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The role of antimicrobials on different microorganisms

Of the antimicrobial compounds, antibiotics are the best known - although they are not the only ones. However, as we already talked about in another article, the recent concern about the resistance of microorganisms to antibiotics it is generating a need to think outside the box when it comes to health. How is this happening and what can we do to solve this problem?



Magnified bacteria


The first line of defense

Compostos antimicrobianos são produtos químicos projetados para ter toxicidade seletiva contra microrganismos. Significa que são capazes de afetar células microbianas, mas não células animais, como as do ser humano, ou vegetais.


Isso pode se dar pelo ataque de agentes químicos a estruturas específicas nas células de patógenos de interesse (como os grupamentos sulfidril na parede celular), disrupção de uma área de expressão genética imprescindível para o seu ciclo de vida (como a duplicação do DNA), entre outras. Assim, é um pouco óbvio concluir que quanto mais potente a forma de uma bactéria proteger sua estrutura no meio dessa guerra, maior resistência aos ataques antimicrobianos ela terá – e consequentemente, maior sua chance de sobrevivência.


When we talk about protecting bacteria from external agents, we are dealing with single-celled beings with different characteristics in their cell wall. It is the cell wall that forms the bacteria and provides the first barrier for the protection of its intracellular material, due to its rigid structure. The compounds in greatest abundance in the cell wall are peptideoglycans, and differences in the peptideoglycan network can characterize bacteria as more or less resistant to external agents.


A Gram stain is a technique developed in the 19th century by Hans Christian Gram that allows to differentiate bacteria with a thicker cell wall (gram positive) and less thick (gram negative) in peptideoglycans. This variation is added to the presence of a double or mono-layer of phospholipids, providing greater or lesser resistance of the bacterial cell wall to external agents.


But physical blockage is just one way that bacteria can protect themselves against attack by antimicrobial agents.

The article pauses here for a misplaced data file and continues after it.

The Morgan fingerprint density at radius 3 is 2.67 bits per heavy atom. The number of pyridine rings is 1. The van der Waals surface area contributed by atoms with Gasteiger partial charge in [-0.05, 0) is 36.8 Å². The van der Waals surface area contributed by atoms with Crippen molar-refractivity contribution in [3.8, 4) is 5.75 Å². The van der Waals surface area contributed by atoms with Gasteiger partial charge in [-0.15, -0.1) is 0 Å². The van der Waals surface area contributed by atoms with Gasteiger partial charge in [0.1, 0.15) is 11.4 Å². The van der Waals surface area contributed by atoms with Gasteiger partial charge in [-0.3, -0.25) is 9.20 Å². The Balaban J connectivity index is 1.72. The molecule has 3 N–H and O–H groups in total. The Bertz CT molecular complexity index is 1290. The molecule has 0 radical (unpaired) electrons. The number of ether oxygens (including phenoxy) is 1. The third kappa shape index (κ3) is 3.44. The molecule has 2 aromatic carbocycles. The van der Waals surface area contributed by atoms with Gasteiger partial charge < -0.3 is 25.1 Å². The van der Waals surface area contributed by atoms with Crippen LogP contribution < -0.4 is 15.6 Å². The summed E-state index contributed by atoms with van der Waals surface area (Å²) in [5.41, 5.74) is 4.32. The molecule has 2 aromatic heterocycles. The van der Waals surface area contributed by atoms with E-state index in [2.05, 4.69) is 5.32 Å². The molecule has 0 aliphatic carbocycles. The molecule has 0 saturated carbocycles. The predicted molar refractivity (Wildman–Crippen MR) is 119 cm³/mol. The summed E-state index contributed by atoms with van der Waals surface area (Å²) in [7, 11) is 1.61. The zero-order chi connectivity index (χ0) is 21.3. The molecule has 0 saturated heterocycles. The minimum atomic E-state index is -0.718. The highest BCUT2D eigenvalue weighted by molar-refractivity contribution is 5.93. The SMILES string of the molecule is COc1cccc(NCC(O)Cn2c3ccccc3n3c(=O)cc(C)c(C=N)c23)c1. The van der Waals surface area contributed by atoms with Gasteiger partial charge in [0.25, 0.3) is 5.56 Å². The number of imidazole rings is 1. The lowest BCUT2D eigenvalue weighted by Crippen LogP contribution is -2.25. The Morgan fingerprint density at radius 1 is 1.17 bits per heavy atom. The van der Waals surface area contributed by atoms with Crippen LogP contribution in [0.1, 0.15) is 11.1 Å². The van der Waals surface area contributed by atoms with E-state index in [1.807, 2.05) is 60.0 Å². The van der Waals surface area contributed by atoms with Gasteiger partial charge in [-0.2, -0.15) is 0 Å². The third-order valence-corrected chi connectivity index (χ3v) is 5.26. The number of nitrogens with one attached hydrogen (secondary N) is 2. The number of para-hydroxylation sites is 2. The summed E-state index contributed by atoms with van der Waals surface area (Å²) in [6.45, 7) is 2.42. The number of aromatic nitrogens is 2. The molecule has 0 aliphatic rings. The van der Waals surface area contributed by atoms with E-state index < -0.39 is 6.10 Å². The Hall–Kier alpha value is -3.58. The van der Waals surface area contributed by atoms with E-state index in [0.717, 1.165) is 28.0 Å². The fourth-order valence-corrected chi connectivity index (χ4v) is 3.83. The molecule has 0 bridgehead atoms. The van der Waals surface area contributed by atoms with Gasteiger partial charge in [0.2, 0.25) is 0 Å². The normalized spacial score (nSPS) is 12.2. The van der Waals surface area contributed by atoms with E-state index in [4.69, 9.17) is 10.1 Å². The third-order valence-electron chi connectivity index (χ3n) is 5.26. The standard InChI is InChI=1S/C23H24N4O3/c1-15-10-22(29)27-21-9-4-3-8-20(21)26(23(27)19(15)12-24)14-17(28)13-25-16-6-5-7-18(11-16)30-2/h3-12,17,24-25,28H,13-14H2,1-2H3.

A resistance acquired by microorganisms

As previously presented, antibacterial agents can be designed to target different structures in the cellular constitution of bacteria, thus providing a well-targeted control of pathogens. The versatility of these microscopic beings, however, allowed them a wide range of mechanisms to fight extinction. Below are some examples of these mechanisms:


Chemical modifications of antimicrobial compounds, through interaction with the extracellular environment. Depending on the severity of changes in the microenvironment, such as a change in pH or secretion of oxidizing agents, the destruction of antimicrobial molecules or particles.


Reduced cell permeability antibiotic agent, either by structural modifications in the cell or through efflux pumps. Despite an energy cost that is often very expensive for the cell, the latter is a mechanism that prevents the entry of antimicrobial agents in the cell in addition to the physical barrier. Efflux pumps exist for the most varied compounds, from complex organic molecules to ions.


How bacteria resistance works

Understanding the mechanisms by which bacteria are able to resist threats is central to designing antimicrobial compounds that act in their control. Knowing that through genetic exchanges between bacteria these resistances can be passed on, helps us to understand the billions of years of survival of these beings in harmful environments (take a look at this video where Harvard researchers demonstrate this effect in a visual and accelerated way)!


There is a tendency in literature research to demonstrate that antimicrobial agents, and especially antibacterial agents, work better and prevent the acquisition of resistance when acting on multiple control fronts. "Microorganisms simply cannot find a way to bypass more than three independent mechanisms of action simultaneously," says Professor Dale Boger, in your interview to the Science. “Even if they found a solution for one of them, they would still be eliminated by the other two!”.


TNS works with antimicrobial agents for fungi and bacteria that act on multiple control fronts, from rupture of the cell wall to the suppression of genetic coding and cell respiration. In addition, the high surface area of ​​the nanomaterials employed, as in the case of silver nanoparticles, makes these additives economically attractive and highly versatile. Get in touch to find out more, our consultants are ready to serve you!


Content written by Vendelino Oenning Neto. reviewed by João Carlos Carrion.

TNS Ebook Everything you need to know about Bacteria and Fungi